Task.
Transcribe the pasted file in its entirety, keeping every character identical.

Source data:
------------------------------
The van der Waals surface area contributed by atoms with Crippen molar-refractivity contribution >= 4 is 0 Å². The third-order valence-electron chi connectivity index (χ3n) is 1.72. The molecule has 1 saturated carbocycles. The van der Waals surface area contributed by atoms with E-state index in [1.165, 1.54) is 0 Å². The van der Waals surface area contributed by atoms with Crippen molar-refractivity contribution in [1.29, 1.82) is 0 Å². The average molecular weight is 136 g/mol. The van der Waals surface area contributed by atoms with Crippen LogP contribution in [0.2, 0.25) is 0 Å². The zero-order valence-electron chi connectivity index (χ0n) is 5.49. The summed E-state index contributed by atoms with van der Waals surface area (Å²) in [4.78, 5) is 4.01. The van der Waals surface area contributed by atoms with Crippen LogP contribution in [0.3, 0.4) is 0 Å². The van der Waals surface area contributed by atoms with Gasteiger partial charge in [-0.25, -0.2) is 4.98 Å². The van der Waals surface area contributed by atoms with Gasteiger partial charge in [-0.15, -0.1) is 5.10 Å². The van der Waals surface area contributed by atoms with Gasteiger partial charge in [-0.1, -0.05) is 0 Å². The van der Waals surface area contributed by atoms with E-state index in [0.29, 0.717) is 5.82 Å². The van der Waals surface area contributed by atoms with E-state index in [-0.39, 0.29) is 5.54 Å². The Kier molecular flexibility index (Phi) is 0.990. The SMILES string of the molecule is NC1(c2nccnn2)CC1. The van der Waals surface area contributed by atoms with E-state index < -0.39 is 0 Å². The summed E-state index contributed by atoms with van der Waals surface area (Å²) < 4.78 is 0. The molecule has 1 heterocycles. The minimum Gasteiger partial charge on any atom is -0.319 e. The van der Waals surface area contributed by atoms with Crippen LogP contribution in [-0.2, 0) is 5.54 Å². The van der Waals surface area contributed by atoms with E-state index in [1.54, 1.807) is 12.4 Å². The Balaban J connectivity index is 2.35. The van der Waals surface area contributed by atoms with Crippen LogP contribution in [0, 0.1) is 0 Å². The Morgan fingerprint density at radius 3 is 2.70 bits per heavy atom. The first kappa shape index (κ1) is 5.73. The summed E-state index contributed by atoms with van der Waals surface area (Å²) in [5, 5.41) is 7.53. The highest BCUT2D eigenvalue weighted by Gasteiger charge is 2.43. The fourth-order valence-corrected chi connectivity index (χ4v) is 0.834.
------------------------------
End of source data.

The van der Waals surface area contributed by atoms with Crippen molar-refractivity contribution >= 4 is 0 Å². The third-order valence-electron chi connectivity index (χ3n) is 1.72. The molecule has 1 saturated carbocycles. The van der Waals surface area contributed by atoms with E-state index in [1.165, 1.54) is 0 Å². The van der Waals surface area contributed by atoms with Crippen molar-refractivity contribution in [1.29, 1.82) is 0 Å². The average molecular weight is 136 g/mol. The van der Waals surface area contributed by atoms with Crippen LogP contribution in [0.2, 0.25) is 0 Å². The zero-order valence-electron chi connectivity index (χ0n) is 5.49. The summed E-state index contributed by atoms with van der Waals surface area (Å²) in [4.78, 5) is 4.01. The van der Waals surface area contributed by atoms with Crippen LogP contribution in [0.3, 0.4) is 0 Å². The van der Waals surface area contributed by atoms with Gasteiger partial charge in [-0.25, -0.2) is 4.98 Å². The van der Waals surface area contributed by atoms with Gasteiger partial charge in [-0.15, -0.1) is 5.10 Å². The van der Waals surface area contributed by atoms with Gasteiger partial charge in [-0.1, -0.05) is 0 Å². The van der Waals surface area contributed by atoms with E-state index in [0.29, 0.717) is 5.82 Å². The van der Waals surface area contributed by atoms with E-state index in [-0.39, 0.29) is 5.54 Å². The Kier molecular flexibility index (Phi) is 0.990. The SMILES string of the molecule is NC1(c2nccnn2)CC1. The van der Waals surface area contributed by atoms with E-state index < -0.39 is 0 Å². The summed E-state index contributed by atoms with van der Waals surface area (Å²) < 4.78 is 0. The molecule has 1 heterocycles. The minimum Gasteiger partial charge on any atom is -0.319 e. The van der Waals surface area contributed by atoms with Crippen LogP contribution in [-0.2, 0) is 5.54 Å². The van der Waals surface area contributed by atoms with E-state index in [1.54, 1.807) is 12.4 Å². The Balaban J connectivity index is 2.35. The van der Waals surface area contributed by atoms with Crippen LogP contribution in [0, 0.1) is 0 Å². The Morgan fingerprint density at radius 3 is 2.70 bits per heavy atom. The first kappa shape index (κ1) is 5.73. The summed E-state index contributed by atoms with van der Waals surface area (Å²) in [5, 5.41) is 7.53. The highest BCUT2D eigenvalue weighted by Gasteiger charge is 2.43. The fourth-order valence-corrected chi connectivity index (χ4v) is 0.834.